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Today's Stichomancy for Michelle Yeoh

The first excerpt represents the element of Air. It speaks of mental influences and the process of thought, and is drawn from The First Men In The Moon by H. G. Wells:

"No," I said. "I can stand this."

He stretched out his hand for his blanket, thrust his head through its central hole, and wrapped it about him. He sat down on the edge of the manhole, he let his feet drop until they were within six inches of the lunar ground. He hesitated for a moment, then thrust himself forward, dropped these intervening inches, and stood upon the untrodden soil of the moon.

As he stepped forward lie was refracted grotesquely by the edge of the glass. He stood for a moment looking this way and that. Then he drew himself together and leapt.

The glass distorted everything, but it seemed to me even then to be an


The First Men In The Moon
The second excerpt represents the element of Fire. It speaks of emotional influences and base passions, and is drawn from On Revenues by Xenophon:

taken by our friends here[3] is in my poor judgment somewhat unreasonable. For they are surely the happy states, they, in popular language, are most fortune-favoured, which endure in peace the longest season. And of all states Athens is pre-eminently adapted by nature to flourish and wax strong in peace. The while she abides in peace she cannot fail to exercise an attractive force on all. From the mariner and the merchant upwards, all seek her, flocking they come; the wealthy dealers in corn and wine[4] and oil, the owner of many cattle. And not these only, but the man who depends upon his wits, whose skill it is to do business and make gain out of money[5] and its employment. And here another crowd, artificers of all sorts, artists and artisans,

The third excerpt represents the element of Water. It speaks of pure spiritual influences and feelings of love, and is drawn from Reminiscences of Tolstoy by Leo Tolstoy:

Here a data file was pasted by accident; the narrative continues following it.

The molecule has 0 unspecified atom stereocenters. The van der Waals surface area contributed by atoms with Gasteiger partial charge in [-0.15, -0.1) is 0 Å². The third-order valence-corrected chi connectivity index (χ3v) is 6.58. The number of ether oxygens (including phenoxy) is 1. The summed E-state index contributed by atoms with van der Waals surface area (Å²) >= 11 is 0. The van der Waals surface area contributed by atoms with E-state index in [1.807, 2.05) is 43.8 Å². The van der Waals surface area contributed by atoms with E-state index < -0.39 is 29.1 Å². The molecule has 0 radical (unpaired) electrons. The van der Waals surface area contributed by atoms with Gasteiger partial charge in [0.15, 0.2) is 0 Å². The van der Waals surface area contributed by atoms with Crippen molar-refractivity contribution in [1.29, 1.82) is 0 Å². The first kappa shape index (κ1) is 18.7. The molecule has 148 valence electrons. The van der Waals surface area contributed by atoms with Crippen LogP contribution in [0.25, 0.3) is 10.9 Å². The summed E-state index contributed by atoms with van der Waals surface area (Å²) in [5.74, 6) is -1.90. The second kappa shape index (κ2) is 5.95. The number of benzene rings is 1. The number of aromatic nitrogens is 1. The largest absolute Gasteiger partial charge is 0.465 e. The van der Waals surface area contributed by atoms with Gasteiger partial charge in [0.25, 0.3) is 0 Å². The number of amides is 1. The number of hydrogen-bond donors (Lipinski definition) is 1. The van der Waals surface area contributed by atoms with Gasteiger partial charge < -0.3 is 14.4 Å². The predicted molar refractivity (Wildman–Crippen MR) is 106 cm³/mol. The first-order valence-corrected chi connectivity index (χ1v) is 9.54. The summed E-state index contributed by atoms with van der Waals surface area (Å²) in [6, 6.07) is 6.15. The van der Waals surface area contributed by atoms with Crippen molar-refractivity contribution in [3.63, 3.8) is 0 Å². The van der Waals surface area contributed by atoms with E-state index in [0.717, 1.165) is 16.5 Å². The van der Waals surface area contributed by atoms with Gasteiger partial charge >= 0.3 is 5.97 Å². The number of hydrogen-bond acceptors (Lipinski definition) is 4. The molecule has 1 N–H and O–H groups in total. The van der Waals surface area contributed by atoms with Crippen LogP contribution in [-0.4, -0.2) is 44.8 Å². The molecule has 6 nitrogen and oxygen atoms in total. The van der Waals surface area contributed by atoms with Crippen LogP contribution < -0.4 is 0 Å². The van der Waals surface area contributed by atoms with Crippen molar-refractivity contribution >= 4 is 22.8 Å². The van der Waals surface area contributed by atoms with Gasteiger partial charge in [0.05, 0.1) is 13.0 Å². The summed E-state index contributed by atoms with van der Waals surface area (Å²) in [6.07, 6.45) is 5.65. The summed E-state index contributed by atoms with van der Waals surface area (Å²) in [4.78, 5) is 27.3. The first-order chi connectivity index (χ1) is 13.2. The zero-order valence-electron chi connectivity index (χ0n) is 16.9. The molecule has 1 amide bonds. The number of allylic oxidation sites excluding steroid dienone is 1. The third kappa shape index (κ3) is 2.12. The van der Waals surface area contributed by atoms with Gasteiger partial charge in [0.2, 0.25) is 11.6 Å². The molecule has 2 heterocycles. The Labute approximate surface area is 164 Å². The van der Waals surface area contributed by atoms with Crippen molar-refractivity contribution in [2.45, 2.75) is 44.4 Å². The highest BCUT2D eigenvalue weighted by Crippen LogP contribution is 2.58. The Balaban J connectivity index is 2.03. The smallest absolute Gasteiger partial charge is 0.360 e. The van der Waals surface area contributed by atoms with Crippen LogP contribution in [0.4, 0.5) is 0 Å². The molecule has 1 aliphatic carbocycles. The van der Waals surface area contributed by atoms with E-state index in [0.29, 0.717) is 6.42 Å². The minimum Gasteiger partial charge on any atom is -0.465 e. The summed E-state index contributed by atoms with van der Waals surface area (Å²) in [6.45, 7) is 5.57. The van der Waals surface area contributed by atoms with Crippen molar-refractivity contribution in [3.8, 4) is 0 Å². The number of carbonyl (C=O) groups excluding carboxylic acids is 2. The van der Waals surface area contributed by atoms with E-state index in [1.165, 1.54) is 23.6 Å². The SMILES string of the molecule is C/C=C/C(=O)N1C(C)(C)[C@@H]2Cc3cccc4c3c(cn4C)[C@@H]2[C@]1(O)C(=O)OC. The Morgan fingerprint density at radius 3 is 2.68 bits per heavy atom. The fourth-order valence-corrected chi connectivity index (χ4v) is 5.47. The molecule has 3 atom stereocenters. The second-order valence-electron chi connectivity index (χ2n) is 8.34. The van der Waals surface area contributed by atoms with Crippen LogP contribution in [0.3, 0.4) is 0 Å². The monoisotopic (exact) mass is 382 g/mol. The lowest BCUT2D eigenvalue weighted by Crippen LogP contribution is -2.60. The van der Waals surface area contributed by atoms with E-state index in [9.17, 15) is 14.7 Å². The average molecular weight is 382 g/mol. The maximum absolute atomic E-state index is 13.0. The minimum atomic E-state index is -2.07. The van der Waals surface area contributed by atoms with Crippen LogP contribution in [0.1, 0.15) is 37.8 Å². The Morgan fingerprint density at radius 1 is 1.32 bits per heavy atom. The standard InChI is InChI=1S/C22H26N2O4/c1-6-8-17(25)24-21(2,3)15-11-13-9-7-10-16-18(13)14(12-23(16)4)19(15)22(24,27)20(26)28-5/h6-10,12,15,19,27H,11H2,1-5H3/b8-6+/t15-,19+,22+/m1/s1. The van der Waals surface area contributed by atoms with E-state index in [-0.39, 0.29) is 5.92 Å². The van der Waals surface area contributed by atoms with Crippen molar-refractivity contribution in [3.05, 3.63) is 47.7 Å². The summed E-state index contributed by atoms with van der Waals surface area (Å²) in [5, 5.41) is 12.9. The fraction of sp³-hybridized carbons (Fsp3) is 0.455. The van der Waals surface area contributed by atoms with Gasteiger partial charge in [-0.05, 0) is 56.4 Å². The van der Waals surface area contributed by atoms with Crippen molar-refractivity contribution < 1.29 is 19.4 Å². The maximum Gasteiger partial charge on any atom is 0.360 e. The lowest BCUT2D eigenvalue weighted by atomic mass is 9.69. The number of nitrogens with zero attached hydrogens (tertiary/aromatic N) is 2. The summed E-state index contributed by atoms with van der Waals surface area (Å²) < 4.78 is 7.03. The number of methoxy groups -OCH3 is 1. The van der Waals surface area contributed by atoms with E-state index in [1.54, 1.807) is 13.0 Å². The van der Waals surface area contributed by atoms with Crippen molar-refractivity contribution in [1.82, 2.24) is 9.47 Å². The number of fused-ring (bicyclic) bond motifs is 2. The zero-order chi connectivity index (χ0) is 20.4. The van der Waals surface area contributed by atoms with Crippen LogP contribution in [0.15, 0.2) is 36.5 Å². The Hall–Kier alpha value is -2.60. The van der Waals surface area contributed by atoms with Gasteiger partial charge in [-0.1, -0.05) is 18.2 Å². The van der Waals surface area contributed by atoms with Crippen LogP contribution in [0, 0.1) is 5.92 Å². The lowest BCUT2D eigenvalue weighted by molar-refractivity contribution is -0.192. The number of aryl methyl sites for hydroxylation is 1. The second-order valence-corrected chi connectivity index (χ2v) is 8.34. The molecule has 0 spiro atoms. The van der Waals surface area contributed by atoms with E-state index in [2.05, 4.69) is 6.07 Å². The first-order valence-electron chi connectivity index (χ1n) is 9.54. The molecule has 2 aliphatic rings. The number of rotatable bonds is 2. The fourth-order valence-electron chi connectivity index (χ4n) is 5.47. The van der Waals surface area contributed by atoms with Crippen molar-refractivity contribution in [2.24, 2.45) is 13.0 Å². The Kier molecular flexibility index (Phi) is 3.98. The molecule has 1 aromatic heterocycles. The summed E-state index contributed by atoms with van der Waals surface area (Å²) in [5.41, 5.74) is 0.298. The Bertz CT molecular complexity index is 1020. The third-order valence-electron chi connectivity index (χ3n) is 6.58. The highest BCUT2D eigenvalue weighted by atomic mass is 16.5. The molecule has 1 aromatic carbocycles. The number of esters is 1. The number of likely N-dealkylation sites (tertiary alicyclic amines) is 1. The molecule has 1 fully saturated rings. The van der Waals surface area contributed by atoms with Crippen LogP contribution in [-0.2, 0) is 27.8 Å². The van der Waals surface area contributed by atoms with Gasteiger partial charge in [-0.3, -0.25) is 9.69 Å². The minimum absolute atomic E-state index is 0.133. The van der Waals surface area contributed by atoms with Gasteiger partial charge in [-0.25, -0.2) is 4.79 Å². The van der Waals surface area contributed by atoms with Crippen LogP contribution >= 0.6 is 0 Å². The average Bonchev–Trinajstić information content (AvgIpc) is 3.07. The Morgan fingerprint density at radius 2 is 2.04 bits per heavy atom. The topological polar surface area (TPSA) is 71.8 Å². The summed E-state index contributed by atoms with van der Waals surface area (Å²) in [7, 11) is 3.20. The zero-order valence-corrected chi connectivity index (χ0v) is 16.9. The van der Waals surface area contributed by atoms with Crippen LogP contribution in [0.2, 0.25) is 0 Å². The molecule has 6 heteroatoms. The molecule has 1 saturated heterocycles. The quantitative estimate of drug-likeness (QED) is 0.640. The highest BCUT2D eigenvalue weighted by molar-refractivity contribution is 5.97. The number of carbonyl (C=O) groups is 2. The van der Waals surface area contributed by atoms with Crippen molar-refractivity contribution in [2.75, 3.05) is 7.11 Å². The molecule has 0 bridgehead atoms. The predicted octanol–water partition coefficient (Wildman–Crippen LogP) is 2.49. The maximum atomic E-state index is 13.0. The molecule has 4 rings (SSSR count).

Yásnaya, the same idea occurred to me, and I even put it into words in a letter I sent to him at Shamerdino by my sister Sasha. I did not know at the time about certain circumstances which have since made a great deal clear to me that was obscure before. From the moment of my father's death till now I have been racking my brains to discover what could have given him the impulse to take that last step. What power could compel him to yield in the struggle in which he had held firmly and tenaciously for many years? What was the last drop, the last grain of sand that turned the scales, and sent him forth to search for a new life on the very

The fourth excerpt represents the element of Earth. It speaks of physical influences and the impact of the unseen on the visible world, and is drawn from The Man against the Sky by Edwin Arlington Robinson:

And if he live, there'll be a sunset spell Thrown over him as over a glassed lake That yesterday was all a black wild water.

God send he live to give us, if no more, What now's a-rampage in him, and exhibit, With a decent half-allegiance to the ages An earnest of at least a casual eye Turned once on what he owes to Gutenberg, And to the fealty of more centuries Than are as yet a picture in our vision. "There's time enough, -- I'll do it when I'm old,